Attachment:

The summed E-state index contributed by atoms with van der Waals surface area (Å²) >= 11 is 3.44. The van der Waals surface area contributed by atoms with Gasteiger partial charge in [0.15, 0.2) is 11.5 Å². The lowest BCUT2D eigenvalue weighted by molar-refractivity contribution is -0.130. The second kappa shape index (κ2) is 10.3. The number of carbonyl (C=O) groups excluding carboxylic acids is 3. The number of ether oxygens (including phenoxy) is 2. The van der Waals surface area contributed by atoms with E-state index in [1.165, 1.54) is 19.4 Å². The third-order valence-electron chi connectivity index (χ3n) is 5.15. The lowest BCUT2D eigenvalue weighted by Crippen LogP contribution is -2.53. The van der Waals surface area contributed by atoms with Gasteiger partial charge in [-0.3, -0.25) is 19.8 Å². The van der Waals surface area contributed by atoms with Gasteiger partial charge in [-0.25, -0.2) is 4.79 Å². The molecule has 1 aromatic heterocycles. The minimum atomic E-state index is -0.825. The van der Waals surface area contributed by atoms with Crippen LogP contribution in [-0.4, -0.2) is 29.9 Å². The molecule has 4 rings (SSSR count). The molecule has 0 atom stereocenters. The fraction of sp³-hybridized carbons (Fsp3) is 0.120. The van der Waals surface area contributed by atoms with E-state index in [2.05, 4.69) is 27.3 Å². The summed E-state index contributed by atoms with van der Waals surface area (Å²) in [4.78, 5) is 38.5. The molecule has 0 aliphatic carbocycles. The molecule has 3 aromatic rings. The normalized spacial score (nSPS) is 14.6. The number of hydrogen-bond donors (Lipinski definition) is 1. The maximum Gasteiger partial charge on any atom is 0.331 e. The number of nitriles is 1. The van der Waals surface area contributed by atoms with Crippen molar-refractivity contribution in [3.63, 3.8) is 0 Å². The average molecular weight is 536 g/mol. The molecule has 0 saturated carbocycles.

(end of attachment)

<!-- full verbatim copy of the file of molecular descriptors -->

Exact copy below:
The summed E-state index contributed by atoms with van der Waals surface area (Å²) >= 11 is 3.44. The van der Waals surface area contributed by atoms with Gasteiger partial charge in [0.15, 0.2) is 11.5 Å². The lowest BCUT2D eigenvalue weighted by molar-refractivity contribution is -0.130. The second kappa shape index (κ2) is 10.3. The number of carbonyl (C=O) groups excluding carboxylic acids is 3. The number of ether oxygens (including phenoxy) is 2. The van der Waals surface area contributed by atoms with E-state index in [1.165, 1.54) is 19.4 Å². The third-order valence-electron chi connectivity index (χ3n) is 5.15. The lowest BCUT2D eigenvalue weighted by Crippen LogP contribution is -2.53. The van der Waals surface area contributed by atoms with Gasteiger partial charge in [-0.3, -0.25) is 19.8 Å². The van der Waals surface area contributed by atoms with Gasteiger partial charge in [-0.25, -0.2) is 4.79 Å². The molecule has 1 aromatic heterocycles. The minimum atomic E-state index is -0.825. The van der Waals surface area contributed by atoms with Crippen LogP contribution in [-0.4, -0.2) is 29.9 Å². The molecule has 4 rings (SSSR count). The molecule has 0 atom stereocenters. The fraction of sp³-hybridized carbons (Fsp3) is 0.120. The van der Waals surface area contributed by atoms with E-state index in [2.05, 4.69) is 27.3 Å². The summed E-state index contributed by atoms with van der Waals surface area (Å²) in [4.78, 5) is 38.5. The molecule has 0 aliphatic carbocycles. The molecule has 3 aromatic rings. The normalized spacial score (nSPS) is 14.6. The number of hydrogen-bond donors (Lipinski definition) is 1. The maximum Gasteiger partial charge on any atom is 0.331 e. The number of nitriles is 1. The van der Waals surface area contributed by atoms with Crippen molar-refractivity contribution in [3.63, 3.8) is 0 Å². The average molecular weight is 536 g/mol. The molecule has 0 saturated carbocycles.